Unmythed

UnMythed

a collection of feminist poetry exposing the myths within the myths – what might Pandora, Circe, Penelope, Eurydice, Persephone, the Gorgons, and the other women of Greek-Roman mythology have thought and done if they had not been the creations of a chauvinist patriarchy?

free preview at Smashwords

available in print as part of Satellites Out of Orbit

press release

An earlier edition in print (perfect-bound softcover, typewritten) is available for purchase ($10.00 + shipping) directly from the author.

“…a fascinating collection of upbeat male/female commentaries based on incidents in the lives of mythological characters. With considerable skill and much care, chris wind has extrapolated truths from mythical scenarios and reordered them in modern terms. An Appendix provides the necessary biographical information pertinent to each poem. Wind handles these myths with wit and intellect. Her voice suggests that the relationship between the consciousness of the myth-makers and modern consciousness is closer than we would think.” Linda Manning, Quarry

“Don’t let unfamiliarity with Greek [and Roman] mythology put you off this one. A full, if biased, glossary is provided, and many of the hero(ine)s have been updated. … It’s doubly ironic in light of the tradition of using the Classics to turn upper-class boys into world leaders. … No footnote is needed to explain “Bellerophon,” for instance. Our collective inability to deal with sex is as obvious today as it was in ancient times: “So the way it’s set up, / I’m supposed to say yes / and she’s supposed to say no / – and that’s rape. // and that’s frightening.” review, unnoted source

“…A welcome relief from the usual male emphasis in this area. There is anger and truth here, not to mention courage.” Eric Folsom, Next Exit

“Personally, I would not publish this stuff. This is not to say it isn’t publishable – it’s almost flawless stylistically, perfect form and content, etc. etc. It’s perverse: satirical, biting, caustic, funny. Also cruel, beyond bitter, single-minded with a terminally limited point of view, and this individual may have read Edith Hamilton’s Mythology but she/he certainly doesn’t perceive the essential meanings of these myths. Or maybe does and deliberately twists the meaning to suit the poem. Likewise, in the etymological sense. Editorial revisions suggested? None, it’s perfect. Market potential/readership targets? Everyone – this is actually marketable – you could fill Harbourfront reading this probably. General comments? You could actually make money on this stuff.” anonymous reader report for a small Canadian press, that rejected the ms

Gaia 1
Narcissus 2
Pandora 3
Daphne 4
Daedalus 6
Ismene 8
Poseidon 9
Athena and Orestes 10
Circe 11
The Muses 12
Omphale 13
Hyacinth 14
Philomel 15
Clytie 16
Eurydice 17
The Danaids 18
Amphion 19
Galatea 20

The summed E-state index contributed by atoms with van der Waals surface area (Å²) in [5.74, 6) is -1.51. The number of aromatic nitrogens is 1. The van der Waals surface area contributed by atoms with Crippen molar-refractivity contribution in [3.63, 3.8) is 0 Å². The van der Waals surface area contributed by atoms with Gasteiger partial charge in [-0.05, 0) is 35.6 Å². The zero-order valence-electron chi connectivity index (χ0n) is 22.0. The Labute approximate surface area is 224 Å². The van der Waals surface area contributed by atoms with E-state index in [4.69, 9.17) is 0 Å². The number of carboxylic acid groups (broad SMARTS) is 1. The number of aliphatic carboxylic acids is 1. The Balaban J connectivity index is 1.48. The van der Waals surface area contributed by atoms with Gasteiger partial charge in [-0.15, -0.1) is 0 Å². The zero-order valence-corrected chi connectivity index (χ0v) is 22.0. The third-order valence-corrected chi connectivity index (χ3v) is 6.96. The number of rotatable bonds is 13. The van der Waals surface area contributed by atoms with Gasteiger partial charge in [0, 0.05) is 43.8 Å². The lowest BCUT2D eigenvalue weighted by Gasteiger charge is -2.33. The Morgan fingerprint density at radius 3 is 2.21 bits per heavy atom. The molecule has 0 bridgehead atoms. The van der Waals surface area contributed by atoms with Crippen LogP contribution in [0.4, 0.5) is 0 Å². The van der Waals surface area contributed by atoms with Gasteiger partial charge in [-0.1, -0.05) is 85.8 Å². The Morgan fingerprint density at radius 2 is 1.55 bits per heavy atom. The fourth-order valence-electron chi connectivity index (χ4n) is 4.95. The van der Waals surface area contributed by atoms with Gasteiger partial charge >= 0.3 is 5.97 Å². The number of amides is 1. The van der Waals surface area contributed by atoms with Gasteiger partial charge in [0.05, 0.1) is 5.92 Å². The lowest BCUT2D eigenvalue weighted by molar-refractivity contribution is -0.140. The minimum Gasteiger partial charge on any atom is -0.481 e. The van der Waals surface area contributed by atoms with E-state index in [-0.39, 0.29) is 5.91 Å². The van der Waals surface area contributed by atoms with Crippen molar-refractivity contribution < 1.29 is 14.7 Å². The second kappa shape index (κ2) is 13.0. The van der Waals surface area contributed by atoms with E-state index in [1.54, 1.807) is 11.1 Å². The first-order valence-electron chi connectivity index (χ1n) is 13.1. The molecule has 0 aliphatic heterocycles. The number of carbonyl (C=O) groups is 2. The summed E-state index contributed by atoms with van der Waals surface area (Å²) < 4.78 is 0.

Gorgons 22
Dido 23
Menelaus 24
Psyche 26
Hylas 27
Atalanta 28
Penelope 30
Macha 31
Jason – I 32
Penthisilea 33
Persephone 34
Adonis 36
Ares 37
Siren 38
Acrisius 39
Iphigenia – I 40
Thetis 41
Chryseis and Briseis 42
Jason – II 43
Chiron 44
Artemis 45
Bellerophon 46
Iphigenia – II 47
Prometheus 48
Sisyphus 49

Gorgons

it’s not our glance
that turns you to stone
but your own—
as soon as you see us
you become cold
insensitive
unable to respond
to ugly women

The Gorgons were three sisters (Medusa was one of them) who were monsters with ‘snaky hair, most horrible’; whoever looked at them turned instantly to stone.

Chryseis and Briseis

it would seem
that nothing is more important to a man
than a woman:
they go to war
because of one
and once there
they fight and kill
to get one:
Agamemnon got Chryseis,
then sulked when the gods said
he had to give her back,
and stole Briseis,
the one Achilles had gotten,
to have instead.

so this is my poem
for you, Chryseis, and you, Briseis
sitting in their tents
trying to understand
how you can be both prisoner and prize,
how you can be sought like gold
but treated like shit.

suddenly it comes to you:
it’s not womanhood that’s being glorified
but manhood—
and proof of the latter is having one of the former

the problem understood
the solution is clear:
establish another proof of manhood.
no, it’s really not so much
a matter of proof
as a matter of definition—

in either case,
it’s out of your hands,
as long as they’re tied.

Agamemnon and Achilles were both members of the Greek army that fought the Trojan War (a war begun over a woman, Helen). A quarrel began about Chryseis, who had been carried off by the Greeks and given to Agamemnon. Chryseis’ father begged for her release but Agamemnon refused. Because this angered the gods (Chryseis’ father was a priest of Apollo), the army chiefs, led by Achilles, persuaded Agamemnon to change his mind. He did so, saying ‘But if I lose her who was my prize of honour, I will have another in her stead’. He then sent two of his men to Achilles’ tent to get his prize, a woman named Briseis. Achilles allowed them to take her, but swore he would have revenge.

 
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